Scaffolding theory: High challenge, high support in Academic Language and Learning (ALL) contexts


  • Kate Wilson
  • Linda Devereux


scaffolding, tertiary learning, academic literacy, ZPD


Scaffolding is a term frequently used by tertiary educators and especially in the field of Academic Language and Learning (ALL), but it is often not clearly understood or adequately theorised. It originates from Vygotsky’s (1978) theories of social learning: the view that learning takes place in social environments through interaction with peers and more knowledgeable others. Although the term was introduced by Woods, Bruner and Ross (1976), it has since been refined by a number of theorists including Mariani (1997) who defines scaffolding as “high challenge: high support”. Based on this definition, we argue that scaffolding in ALL contexts entails a very specific kind of support which works with students’ “zones of proximal development” (ZPD) (Vygotsky, 1978) enabling them to achieve far beyond what they could accomplish individually. Using Hammond and Gibbons’ (2005) work, which identifies two aspects of scaffolding, “designed-in” and “contingent”, we examine how the theory of scaffolding can be applied in ALL work with particular reference to in-discipline contexts. “Designed-in” scaffolding involves carefully sequenced and structured sub-tasks leading to the completion of the major task, while “contingent” scaffolding occurs in the moment-to-moment interaction between teacher and student. Using examples from the literature, we discuss how both types of scaffolding can be invoked in the in-discipline work of ALL practitioners to enable students to make leaps forward in their ability to think critically and to participate in the discourse communities which they aspire to join.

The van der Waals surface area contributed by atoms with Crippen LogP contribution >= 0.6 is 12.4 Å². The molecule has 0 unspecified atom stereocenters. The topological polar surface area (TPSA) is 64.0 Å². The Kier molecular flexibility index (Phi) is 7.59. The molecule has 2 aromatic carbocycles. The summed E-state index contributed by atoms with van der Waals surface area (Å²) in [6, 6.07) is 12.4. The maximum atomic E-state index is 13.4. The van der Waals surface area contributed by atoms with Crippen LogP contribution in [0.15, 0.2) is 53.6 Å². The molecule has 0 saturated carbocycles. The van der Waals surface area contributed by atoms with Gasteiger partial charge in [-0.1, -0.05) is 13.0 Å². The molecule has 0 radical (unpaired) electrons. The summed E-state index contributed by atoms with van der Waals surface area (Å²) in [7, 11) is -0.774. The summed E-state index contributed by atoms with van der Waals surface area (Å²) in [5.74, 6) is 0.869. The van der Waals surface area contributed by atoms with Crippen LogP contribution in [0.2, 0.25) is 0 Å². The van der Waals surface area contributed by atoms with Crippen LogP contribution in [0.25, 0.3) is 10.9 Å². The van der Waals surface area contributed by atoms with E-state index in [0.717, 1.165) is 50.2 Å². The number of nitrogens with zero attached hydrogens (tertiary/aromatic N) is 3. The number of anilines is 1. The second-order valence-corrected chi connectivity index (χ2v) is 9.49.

How to Cite

Wilson, K., & Devereux, L. (2014). Scaffolding theory: High challenge, high support in Academic Language and Learning (ALL) contexts. Journal of Academic Language and Learning, 8(3), A91-A100. Retrieved from